APIs.json As A Distributed Transport Layer For The API Economy

I'm working with multiple partners to define what I’d consider to be the firsts stops along the API lifecycle, when you use APIs.json as the scaffolding for your API operations. APIs.json is a machine readable format for indexing APIs, that exist under a specific website domain, or are part of a aggregate collection designed for a specific project or objective.

To help me, and the folks I’m working with to better see the API lifecycle that APIs.json is enabling, I wanted to take a stroll through each of the stops along the API lifecycle, and think through the potential for additional formats, services, and tooling throughout the entire journey. I want to explore the possibilities for individual API providers, API consumers, as well as API service providers, and the aggregate level, where companies and individuals are delivering valuable tools and services to the overall space.

First, lets start with what I envision APIs.json enabling at the direct one to one, API provider and consumer levels:

  • API Metadata - Quick access to the most important info about any API, its title, description, image, endpoint, url and tags.
  • API Surface Area - (The Truth) - Using Swagger and API Blueprint, any developer can quickly quantify the surface area of an API or microservice.
  • Execute API - Include Postman Collections, allowing each API to be execute ready, allowing consumers to load in Postman and deliver the value behind any API.
  • On-Board API - One click reference to where an API consumer can onboard with an API.
  • Existing Server-Side Code - Locating of existing server-side code in multiple languages.
  • Auto Generate Server-Side Code - Locating of services for generating of server-side code in multiple languages.
  • Supporting Container Images - Where Docker, and other container images reside, providing instant deployment opportunities.
  • Existing Client Side Code - Locating of existing client-side code in multiple languages.
  • Auto-generate Client Side Code - Locating of services for generating of client-side code in multiple language.
  • API Pricing - Understand pricing, access tiers, and partnership opportunities around API operations.
  • Terms of Services - Access, and make sense of terms of services that apply to API usage.
  • Licensing - Understand the licensing of an API, data, content, and code related with an API.
  • General Questions - Be able to ask, and get answers to common questions about any API.
  • API Conversations - Understand where to engage in conversations, and experience streams from common sources like Github and forums.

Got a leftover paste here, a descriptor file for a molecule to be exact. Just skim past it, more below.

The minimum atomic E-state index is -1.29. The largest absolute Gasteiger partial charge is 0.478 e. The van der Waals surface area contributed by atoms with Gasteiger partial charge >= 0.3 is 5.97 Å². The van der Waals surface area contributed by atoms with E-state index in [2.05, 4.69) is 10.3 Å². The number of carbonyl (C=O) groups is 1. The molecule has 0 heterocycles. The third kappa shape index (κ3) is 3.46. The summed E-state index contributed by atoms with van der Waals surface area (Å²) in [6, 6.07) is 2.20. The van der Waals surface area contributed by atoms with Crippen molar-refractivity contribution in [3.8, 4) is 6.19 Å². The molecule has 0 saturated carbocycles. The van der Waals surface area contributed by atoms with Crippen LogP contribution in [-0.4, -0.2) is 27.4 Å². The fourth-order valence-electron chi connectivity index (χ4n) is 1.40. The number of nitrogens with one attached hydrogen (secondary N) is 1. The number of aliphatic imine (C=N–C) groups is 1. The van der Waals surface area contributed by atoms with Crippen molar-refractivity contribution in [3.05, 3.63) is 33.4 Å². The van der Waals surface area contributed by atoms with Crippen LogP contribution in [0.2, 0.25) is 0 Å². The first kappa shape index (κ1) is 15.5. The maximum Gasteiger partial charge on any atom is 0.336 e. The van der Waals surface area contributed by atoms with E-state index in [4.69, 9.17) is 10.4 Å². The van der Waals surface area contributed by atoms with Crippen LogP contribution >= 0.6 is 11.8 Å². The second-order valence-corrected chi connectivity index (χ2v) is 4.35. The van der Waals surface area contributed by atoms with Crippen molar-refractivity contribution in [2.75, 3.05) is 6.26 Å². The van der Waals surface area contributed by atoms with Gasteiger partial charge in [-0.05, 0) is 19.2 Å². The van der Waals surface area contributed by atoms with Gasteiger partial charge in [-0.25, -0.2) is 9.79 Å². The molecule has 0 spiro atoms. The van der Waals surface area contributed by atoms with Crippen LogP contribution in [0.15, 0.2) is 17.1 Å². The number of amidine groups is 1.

• Augment APIs - Add endpoints, verbs, and parameters to existing endpoints, augmenting what any single API provider can deliver.
  • API Presets - Establish preset value for API entries, allowing the single, or bulk publishing of data, content and other values to APIs.
  • API Mapping and Domain Specific Language (DSL) - Bridging API definitions, and APIs, providing much needed aggregation and reciprocity for APIs.
  • API Sandboxes - Establish API sandboxes, based upon existing API designs, allowing developers to develop against alternative API than a production environment.
  • API Simulations - Beyond just a sandbox, actually establish alternative APIs that provide specific simulations of production scenarios that an API would serve.
  • API Cookbooks - Assemble API cookbooks that help onboard API consumers using wizards, blueprints, and other established orchestration patterns.
  • API Testing - Initiate API testing tools and services, covering surface area of each API.
  • API Monitoring - Initiate API monitoring tools and services, covering surface area of each API.
  • Audit Security - Audit surface area of any API that is indexed using APIs.json.
  • API Adjacent Monitoring - Initiate monitoring of other API adjacent resources like documentation, terms of services, and other essential building blocks of operations.
  • Visualize API Surface Area - Simple, embeddable visualizations that help us see the surface area an API provides.
  • Visualize API Resources - Simple, embeddable visualizations that help us interact with the resources APIs deliver.
  • Analyze API Surface Area - Simple, plug and plug tooling and services for analyzing the surface area of any API.
  • Analyze API Resources - Simple, plug and play tooling and services for analyzing the resources APIs deliver.
  • Load API Response In Spreadsheet - Resource for loading, and importing API resources into an Excel or Google Spreadsheet.
  • Craft experiences - Weave together experiences made up of multiple API resources, and the resources that are available to support them.

This list represents my master vision for stops along the API lifecycle, that could be served via APIs.json, providing value directly to API providers, and their consumers. Each of these areas would benefit both sides of the API coin, but as you can see will add value to the APIs.json engine, in a way that goes well beyond just API discovery--which APIs.json is known for.